Big Ears music festival attendees in Knoxville were greeted Thursday (March 31) with an odd but wonderful juxtaposition: two men wearing Dickies coveralls that stood under a tent, one pounding hot iron on an anvil as the other manufactured an electronic soundscape via a hammer and looper/sampler device. The installation, called Workers Strike, exemplified what festival-goers were in for this weekend: musical mixtures of the modern and the old-as-the-hills as well as the familiar and challenging.
Irish/Celtic supergroup The Gloaming coaxed cinematic atmospheres out of traditional instruments, while a few blocks over, an avant-garde collective calling themselves Nief-Norf served up experimental music offerings. Festival-goers may have even dropped in to have their eardrums punished by noise-rock Michigan trio Wolf Eyes.
The Big Ears line-up is as diverse as expected, with the kind of eclecticism fit for the tastes of solo music adventurers, not the calculated, something-for-everybody programming seen at larger festivals. (Produced by Ashley Capps’ AC Entertainment, Big Ears is like the bookish, thoughtful cousin of the company’s hit creation Bonnaroo.) Day 1 gave fans the chance to hear the Knoxville, Tenn., symphony-led arrangements by Philip Glass, The National‘s Bryce Dessner, and John Luther Adams, the Pulitzer prize-winning composer whose electronic work on “Veils and Vesper” was installed in the sanctuary of the nearby First Christian Church. In a first for Big Ears, some venues were transformed into makeshift cinemas. Shambhavi Kaul’s weekend-opening film program Planet proved as thought-provoking as any music on the schedule.
The Mill & Mine served as a large new concert venue, which had finished restorations just in time to host the night’s biggest names, Yo La Tengo and the Sun Ra‘s Arkestra. It was also the obvious place to hunker down for the night given the torrential downpour. In the two decades-plus since Sun Ra’s death, The Arkestra of today is led by the former bandleader’s disciple Marshall Allen.
The sax-playing nonagenarian was in fine form, especially as the charismatic center of the sequin-caped group. Never lacking for energy but sometimes seated, Allen shared the spotlight with Tara Middleton, a buoyant young singer whose spirit matched the cosmic optimism of songs that lay claim not just to planets beyond this one, but to entire new realms of existence on the track “Somebody Else’s World.”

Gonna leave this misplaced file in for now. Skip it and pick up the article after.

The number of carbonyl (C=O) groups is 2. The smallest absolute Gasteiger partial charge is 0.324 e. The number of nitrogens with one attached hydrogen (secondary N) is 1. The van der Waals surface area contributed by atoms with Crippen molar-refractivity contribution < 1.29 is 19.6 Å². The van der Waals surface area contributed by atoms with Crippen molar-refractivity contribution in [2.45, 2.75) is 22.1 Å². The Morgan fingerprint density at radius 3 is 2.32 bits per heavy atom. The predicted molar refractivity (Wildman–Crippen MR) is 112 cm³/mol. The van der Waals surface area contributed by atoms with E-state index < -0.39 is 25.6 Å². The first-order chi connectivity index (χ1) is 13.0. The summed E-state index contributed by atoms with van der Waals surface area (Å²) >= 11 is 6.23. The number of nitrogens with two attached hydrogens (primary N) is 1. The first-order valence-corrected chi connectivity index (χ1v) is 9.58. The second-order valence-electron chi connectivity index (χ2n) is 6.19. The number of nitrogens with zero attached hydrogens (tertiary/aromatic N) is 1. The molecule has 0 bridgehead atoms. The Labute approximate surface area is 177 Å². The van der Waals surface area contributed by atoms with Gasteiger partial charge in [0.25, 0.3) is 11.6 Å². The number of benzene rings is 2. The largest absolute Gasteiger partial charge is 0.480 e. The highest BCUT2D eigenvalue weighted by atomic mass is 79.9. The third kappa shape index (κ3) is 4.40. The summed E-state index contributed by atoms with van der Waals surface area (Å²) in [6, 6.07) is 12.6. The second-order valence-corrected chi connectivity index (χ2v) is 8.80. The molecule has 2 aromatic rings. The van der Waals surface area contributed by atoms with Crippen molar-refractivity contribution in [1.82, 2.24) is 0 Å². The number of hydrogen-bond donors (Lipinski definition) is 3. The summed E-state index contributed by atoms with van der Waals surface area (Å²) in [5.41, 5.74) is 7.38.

“Somebody else’s idea of somebody else’s world / Is not my idea of things as they are,” she sang. “Somebody else’s idea of things to come / need not be the only way to vision the future.”
As the horn section paraded out into the audience, a shaman-like percussionist prowled the stage with cowbell and chimes as Marshall used a bizarre electronic instrument called an EVI to create Theremin-like squalls, it was clear that Sun Ra’s vision did not leave the planet when he did.
Those who’ve caught Yo La Tengo’s tour for the recent all covers album Stuff Like That There likely expected the band to bring that same melodic living-room-hangout vibe to Knoxville. Instead, fans received, as YLT’s Ira Kaplan put it, “something we’ve never done before.” YLT put on a 90-minute improvisational session in which the band’s three members were joined by the aforementioned Dessner, the Arkestra’s Danny Ray Thompson, harpist Mary Lattimore and Chris Abrahams on organ.
For an uninterrupted half-hour or so, the seven musicians inhabited a spacey zone, very different from the Arkestra’s interplanetary realm. With four stringed instruments plinking and scraping beneath harp, electronics, flute and organ, the room was conducive to eyes-closed meditation. Then Thompson traded his flute for a baritone saxophone, and his skronky contributions bumped the energy level up a notch or two. Dessner began propping his electric guitar up on its headstock, shaking it gently to produce an amplified warble. The organ got louder. Percussion entered the picture. Yo La Tengo fans are no strangers to this sort of freeform creativity but the expanded range of sounds — and the extent to which these musical strangers communicated invisibly with each other while appearing to be holed up in abstract introspection — made this a perfect embodiment of the laid-back adventurousness on tap at Big Ears.